As one deputy put it to me, it was bad enough having to listen to it but being obliged to applaud it as a maiden speech was doubly hard to bear.

A debate about our post-Brexit future would not be complete without a ritual lament being played by at least one member of that dedicated band of Remainers for whom any form of exit from the warm embrace of the EU will inevitably plunge the UK into a dystopian world where political untouchables are condemned to cultural and commercial isolation from all that is good in the world.

Well something like that.

The lament duly came from my former colleague Deputy Peter Roffey, who seemed surprised that the Bailiff, as presiding officer, let him persist for so long on a theme of only marginal relevance to the proposition before the Assembly. The Bailiff appeared to be equally surprised by his own indulgence of the deputy’s waywardness, and seemed to put it down to the prevailing festive spirit.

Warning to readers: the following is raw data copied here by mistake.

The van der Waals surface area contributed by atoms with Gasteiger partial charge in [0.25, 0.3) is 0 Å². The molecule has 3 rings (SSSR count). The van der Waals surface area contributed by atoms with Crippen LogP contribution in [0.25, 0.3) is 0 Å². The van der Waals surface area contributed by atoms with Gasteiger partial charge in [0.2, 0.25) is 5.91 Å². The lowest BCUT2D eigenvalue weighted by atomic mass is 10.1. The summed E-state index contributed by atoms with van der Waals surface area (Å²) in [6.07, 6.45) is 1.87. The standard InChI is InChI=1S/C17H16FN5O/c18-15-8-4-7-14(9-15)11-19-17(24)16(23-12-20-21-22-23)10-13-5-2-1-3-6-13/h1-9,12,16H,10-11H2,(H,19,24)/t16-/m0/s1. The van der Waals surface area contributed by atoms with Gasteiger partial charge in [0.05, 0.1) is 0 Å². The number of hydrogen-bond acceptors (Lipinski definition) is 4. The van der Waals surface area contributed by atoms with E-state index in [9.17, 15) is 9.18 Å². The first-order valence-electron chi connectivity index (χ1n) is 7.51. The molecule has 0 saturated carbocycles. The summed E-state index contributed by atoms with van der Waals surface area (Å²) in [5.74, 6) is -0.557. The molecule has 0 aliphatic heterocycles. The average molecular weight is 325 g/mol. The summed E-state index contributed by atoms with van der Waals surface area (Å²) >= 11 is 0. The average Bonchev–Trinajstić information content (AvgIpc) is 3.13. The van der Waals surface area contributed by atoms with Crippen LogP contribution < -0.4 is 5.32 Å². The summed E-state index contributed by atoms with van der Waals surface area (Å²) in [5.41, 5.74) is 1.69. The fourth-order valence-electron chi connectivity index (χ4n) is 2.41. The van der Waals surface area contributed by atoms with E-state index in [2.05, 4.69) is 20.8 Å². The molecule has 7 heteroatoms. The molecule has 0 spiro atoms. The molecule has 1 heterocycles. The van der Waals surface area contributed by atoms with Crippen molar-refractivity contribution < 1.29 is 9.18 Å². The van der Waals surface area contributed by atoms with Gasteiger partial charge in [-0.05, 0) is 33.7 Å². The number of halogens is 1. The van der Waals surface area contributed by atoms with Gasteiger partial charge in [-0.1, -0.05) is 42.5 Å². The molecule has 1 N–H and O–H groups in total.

To be fair to Deputy Roffey, he spoke for many who hold similar views, but they do not include me; I have never accepted that the rest of the world, and indeed humanity itself, begins at St Malo and ends at Poland’s eastern border.